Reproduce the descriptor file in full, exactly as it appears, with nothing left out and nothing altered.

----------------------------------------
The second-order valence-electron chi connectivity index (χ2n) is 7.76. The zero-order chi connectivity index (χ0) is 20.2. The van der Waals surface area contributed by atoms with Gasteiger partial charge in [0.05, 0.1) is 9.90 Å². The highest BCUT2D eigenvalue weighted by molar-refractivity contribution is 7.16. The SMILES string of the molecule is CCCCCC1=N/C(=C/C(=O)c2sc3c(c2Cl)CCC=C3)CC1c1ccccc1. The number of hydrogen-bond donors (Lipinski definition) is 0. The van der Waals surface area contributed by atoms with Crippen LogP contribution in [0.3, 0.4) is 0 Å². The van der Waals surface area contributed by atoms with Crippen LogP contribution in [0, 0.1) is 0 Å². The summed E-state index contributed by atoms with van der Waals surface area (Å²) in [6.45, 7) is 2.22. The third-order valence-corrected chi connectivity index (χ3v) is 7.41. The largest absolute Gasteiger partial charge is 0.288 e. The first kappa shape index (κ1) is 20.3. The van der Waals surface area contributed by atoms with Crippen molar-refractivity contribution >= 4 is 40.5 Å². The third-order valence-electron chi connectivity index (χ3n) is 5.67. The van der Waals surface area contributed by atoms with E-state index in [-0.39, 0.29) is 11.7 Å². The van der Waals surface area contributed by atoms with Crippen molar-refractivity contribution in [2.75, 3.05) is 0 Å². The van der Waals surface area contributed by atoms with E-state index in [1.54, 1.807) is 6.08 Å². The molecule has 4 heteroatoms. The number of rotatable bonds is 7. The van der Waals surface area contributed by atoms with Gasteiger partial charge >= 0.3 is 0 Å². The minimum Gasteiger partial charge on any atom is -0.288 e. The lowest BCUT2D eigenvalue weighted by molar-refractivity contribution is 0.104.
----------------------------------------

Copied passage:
The second-order valence-electron chi connectivity index (χ2n) is 7.76. The zero-order chi connectivity index (χ0) is 20.2. The van der Waals surface area contributed by atoms with Gasteiger partial charge in [0.05, 0.1) is 9.90 Å². The highest BCUT2D eigenvalue weighted by molar-refractivity contribution is 7.16. The SMILES string of the molecule is CCCCCC1=N/C(=C/C(=O)c2sc3c(c2Cl)CCC=C3)CC1c1ccccc1. The number of hydrogen-bond donors (Lipinski definition) is 0. The van der Waals surface area contributed by atoms with Crippen LogP contribution in [0.3, 0.4) is 0 Å². The van der Waals surface area contributed by atoms with Crippen LogP contribution in [0, 0.1) is 0 Å². The summed E-state index contributed by atoms with van der Waals surface area (Å²) in [6.45, 7) is 2.22. The third-order valence-corrected chi connectivity index (χ3v) is 7.41. The largest absolute Gasteiger partial charge is 0.288 e. The first kappa shape index (κ1) is 20.3. The van der Waals surface area contributed by atoms with Crippen molar-refractivity contribution >= 4 is 40.5 Å². The third-order valence-electron chi connectivity index (χ3n) is 5.67. The van der Waals surface area contributed by atoms with E-state index in [-0.39, 0.29) is 11.7 Å². The van der Waals surface area contributed by atoms with Crippen molar-refractivity contribution in [2.75, 3.05) is 0 Å². The van der Waals surface area contributed by atoms with E-state index in [1.54, 1.807) is 6.08 Å². The molecule has 4 heteroatoms. The number of rotatable bonds is 7. The van der Waals surface area contributed by atoms with Gasteiger partial charge >= 0.3 is 0 Å². The minimum Gasteiger partial charge on any atom is -0.288 e. The lowest BCUT2D eigenvalue weighted by molar-refractivity contribution is 0.104.